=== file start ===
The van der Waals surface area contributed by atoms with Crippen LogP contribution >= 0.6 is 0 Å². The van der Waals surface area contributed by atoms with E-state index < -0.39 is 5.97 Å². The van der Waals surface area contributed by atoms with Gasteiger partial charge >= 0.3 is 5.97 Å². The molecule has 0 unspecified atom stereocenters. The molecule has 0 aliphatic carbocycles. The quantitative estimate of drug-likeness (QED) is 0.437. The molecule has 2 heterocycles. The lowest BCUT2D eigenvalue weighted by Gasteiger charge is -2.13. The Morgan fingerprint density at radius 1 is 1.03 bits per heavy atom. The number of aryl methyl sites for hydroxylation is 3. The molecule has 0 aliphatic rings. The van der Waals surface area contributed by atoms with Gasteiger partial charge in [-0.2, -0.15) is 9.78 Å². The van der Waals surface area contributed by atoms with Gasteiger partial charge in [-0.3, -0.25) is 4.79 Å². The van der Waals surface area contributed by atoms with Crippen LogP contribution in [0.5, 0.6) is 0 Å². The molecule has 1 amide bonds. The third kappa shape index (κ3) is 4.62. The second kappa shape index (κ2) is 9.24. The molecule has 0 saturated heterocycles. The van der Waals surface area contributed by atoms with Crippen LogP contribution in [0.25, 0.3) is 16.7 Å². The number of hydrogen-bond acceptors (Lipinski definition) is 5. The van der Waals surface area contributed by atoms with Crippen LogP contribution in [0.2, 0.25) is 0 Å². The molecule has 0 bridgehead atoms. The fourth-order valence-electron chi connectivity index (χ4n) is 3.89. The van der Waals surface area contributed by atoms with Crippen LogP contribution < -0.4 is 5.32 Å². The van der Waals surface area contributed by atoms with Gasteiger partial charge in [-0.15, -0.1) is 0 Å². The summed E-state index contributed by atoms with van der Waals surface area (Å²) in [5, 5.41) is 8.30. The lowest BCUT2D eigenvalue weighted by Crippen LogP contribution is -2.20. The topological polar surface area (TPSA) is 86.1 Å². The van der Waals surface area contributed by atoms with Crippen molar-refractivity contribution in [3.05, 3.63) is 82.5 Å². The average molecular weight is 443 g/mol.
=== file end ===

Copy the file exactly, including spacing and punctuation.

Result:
The van der Waals surface area contributed by atoms with Crippen LogP contribution >= 0.6 is 0 Å². The van der Waals surface area contributed by atoms with E-state index < -0.39 is 5.97 Å². The van der Waals surface area contributed by atoms with Gasteiger partial charge >= 0.3 is 5.97 Å². The molecule has 0 unspecified atom stereocenters. The molecule has 0 aliphatic carbocycles. The quantitative estimate of drug-likeness (QED) is 0.437. The molecule has 2 heterocycles. The lowest BCUT2D eigenvalue weighted by Gasteiger charge is -2.13. The Morgan fingerprint density at radius 1 is 1.03 bits per heavy atom. The number of aryl methyl sites for hydroxylation is 3. The molecule has 0 aliphatic rings. The van der Waals surface area contributed by atoms with Gasteiger partial charge in [-0.2, -0.15) is 9.78 Å². The van der Waals surface area contributed by atoms with Gasteiger partial charge in [-0.3, -0.25) is 4.79 Å². The van der Waals surface area contributed by atoms with Crippen LogP contribution in [0.5, 0.6) is 0 Å². The molecule has 1 amide bonds. The third kappa shape index (κ3) is 4.62. The second kappa shape index (κ2) is 9.24. The molecule has 0 saturated heterocycles. The van der Waals surface area contributed by atoms with Crippen LogP contribution in [0.25, 0.3) is 16.7 Å². The number of hydrogen-bond acceptors (Lipinski definition) is 5. The van der Waals surface area contributed by atoms with Crippen LogP contribution in [0.2, 0.25) is 0 Å². The molecule has 0 bridgehead atoms. The fourth-order valence-electron chi connectivity index (χ4n) is 3.89. The van der Waals surface area contributed by atoms with Crippen LogP contribution < -0.4 is 5.32 Å². The van der Waals surface area contributed by atoms with Gasteiger partial charge in [-0.15, -0.1) is 0 Å². The summed E-state index contributed by atoms with van der Waals surface area (Å²) in [5, 5.41) is 8.30. The lowest BCUT2D eigenvalue weighted by Crippen LogP contribution is -2.20. The topological polar surface area (TPSA) is 86.1 Å². The van der Waals surface area contributed by atoms with Crippen molar-refractivity contribution in [3.05, 3.63) is 82.5 Å². The average molecular weight is 443 g/mol.